Farmers and ranchers are vital to our way of life and heritage in Texas. The state relies on the multibillion-dollar agriculture industry not only for economic success, but also for the conservation of our iconic landscapes and watersheds by preventing development—but the two are not mutually exclusive. Agriculture and conservation don’t have to be pitted against one another. In Texas, we can protect water for people and nature alike by working with landowners, decision-makers and partners across the Lone Star State.

In the Balance: The Future of Texas Water (5:00) As Texas grows, securing our water future remains a critical priority for sustaining the health and resilience of our state. TNC and partners are collaborating with agricultural communities, providing incentives in exchange for access to water rights and management decisions during times of drought.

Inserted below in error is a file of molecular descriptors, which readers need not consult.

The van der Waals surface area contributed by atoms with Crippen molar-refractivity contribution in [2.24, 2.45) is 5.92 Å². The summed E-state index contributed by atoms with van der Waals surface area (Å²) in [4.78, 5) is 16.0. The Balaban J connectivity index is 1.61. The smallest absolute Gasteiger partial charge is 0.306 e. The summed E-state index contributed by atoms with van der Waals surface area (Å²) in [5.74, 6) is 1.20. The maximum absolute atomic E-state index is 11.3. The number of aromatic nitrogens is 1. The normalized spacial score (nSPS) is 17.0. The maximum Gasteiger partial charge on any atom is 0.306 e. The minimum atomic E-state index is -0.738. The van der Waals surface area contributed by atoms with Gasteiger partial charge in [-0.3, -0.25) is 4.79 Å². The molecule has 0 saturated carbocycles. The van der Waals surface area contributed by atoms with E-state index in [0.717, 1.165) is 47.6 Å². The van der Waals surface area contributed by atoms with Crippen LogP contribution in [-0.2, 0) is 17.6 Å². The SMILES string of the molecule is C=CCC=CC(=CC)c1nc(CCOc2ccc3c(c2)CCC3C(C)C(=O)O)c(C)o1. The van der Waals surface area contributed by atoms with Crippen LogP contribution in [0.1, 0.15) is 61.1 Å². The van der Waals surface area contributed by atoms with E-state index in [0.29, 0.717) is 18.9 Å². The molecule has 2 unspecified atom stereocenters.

For decades, TNC has worked closely with this dedicated group of Texans to implement and promote agricultural practices that support healthy lands and waters through science-driven strategies. Many heritage ranchers already drive scalable solutions to environmental challenges through improved management and production practices, protecting the lands and waters they depend upon and love. To further address increasing demands for food and water, we’re developing statewide partnerships that build on the knowledge of local experts and model how sustainable agricultural practices can successfully meet Texas’ most pressing needs.

Together, we can conserve water and other key natural resources in Texas by making agriculture more efficient, productive and economically sustainable in key parts of the state. 

A field of brown crops in rows.